Drones aren’t just for crop scouting anymore. The use of drones and artificial intelligence is experiencing significant growth within agriculture as farmers deploy drones for spraying herbicides, fungicides and more on their crops
“There’s been a noticeable surge in the agricultural drone market with a rapid increase in partnerships and collaborations,” says Rachael Lowe, analyst for AgbioInvestor.
More than 15% of no-tillers who responded to No-Till Farmer’s 2023 No-Till Operational Practices Benchmark survey used drones. According to the 2023 CropLife/Precision Ag Adoption Survey, the use of drones, also known as unmanned aerial vehicles (UAVs), for application work is increasing among retailers, jumping from 14% in 2021 to 32% currently.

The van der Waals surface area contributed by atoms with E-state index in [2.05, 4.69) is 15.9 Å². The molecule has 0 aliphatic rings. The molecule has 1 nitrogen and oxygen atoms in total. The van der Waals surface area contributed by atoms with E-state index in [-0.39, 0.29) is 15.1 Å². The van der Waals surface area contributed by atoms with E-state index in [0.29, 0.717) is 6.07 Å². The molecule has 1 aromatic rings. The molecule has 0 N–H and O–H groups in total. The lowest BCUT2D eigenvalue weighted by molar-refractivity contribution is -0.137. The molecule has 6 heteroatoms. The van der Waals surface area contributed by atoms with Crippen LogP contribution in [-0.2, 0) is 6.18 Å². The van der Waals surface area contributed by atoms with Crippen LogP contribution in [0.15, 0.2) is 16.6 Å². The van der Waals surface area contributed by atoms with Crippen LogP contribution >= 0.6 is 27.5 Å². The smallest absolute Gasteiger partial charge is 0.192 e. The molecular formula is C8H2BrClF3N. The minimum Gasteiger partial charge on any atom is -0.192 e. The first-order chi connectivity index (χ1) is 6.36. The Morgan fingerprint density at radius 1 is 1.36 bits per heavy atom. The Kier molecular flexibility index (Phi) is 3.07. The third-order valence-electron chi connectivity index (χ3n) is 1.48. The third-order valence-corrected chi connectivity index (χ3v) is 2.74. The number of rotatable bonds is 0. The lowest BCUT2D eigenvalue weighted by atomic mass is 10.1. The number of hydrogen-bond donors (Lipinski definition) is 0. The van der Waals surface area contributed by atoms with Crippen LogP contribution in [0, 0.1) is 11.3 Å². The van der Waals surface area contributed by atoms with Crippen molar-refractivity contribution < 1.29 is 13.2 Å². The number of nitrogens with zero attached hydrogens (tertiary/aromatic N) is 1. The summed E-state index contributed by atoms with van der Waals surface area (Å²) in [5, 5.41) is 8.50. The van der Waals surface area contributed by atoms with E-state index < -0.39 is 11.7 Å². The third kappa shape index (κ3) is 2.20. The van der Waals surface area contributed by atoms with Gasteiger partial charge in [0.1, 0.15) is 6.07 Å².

However, while drones hold great promise for no-tillers, they also bring forth their own set of challenges.
The fascination with drones in agriculture largely centers around their capacity to apply fungicides, herbicides, insecticides and other inputs without a compaction-causing pass across the field. Arthur Erickson, CEO and founder of drone spraying company Hylio, says the initial adoption of drone technology in agriculture was somewhat delayed, possibly due to limited payload capacity and underwhelming battery life.
Erickson says previously, batteries could only hold around 80 watt-hours per kilogram, contingent upon their quality. However, today’s batteries boast a capacity ranging from 200-250 watt-hours per kilogram. With this amount of power, Hylio’s drones have a carrying capacity between 2.6-18 gallons.
“Battery life and quality of life are paramount considerations if these technologies are to be embraced commercially,” Erickson says.
This fuels the…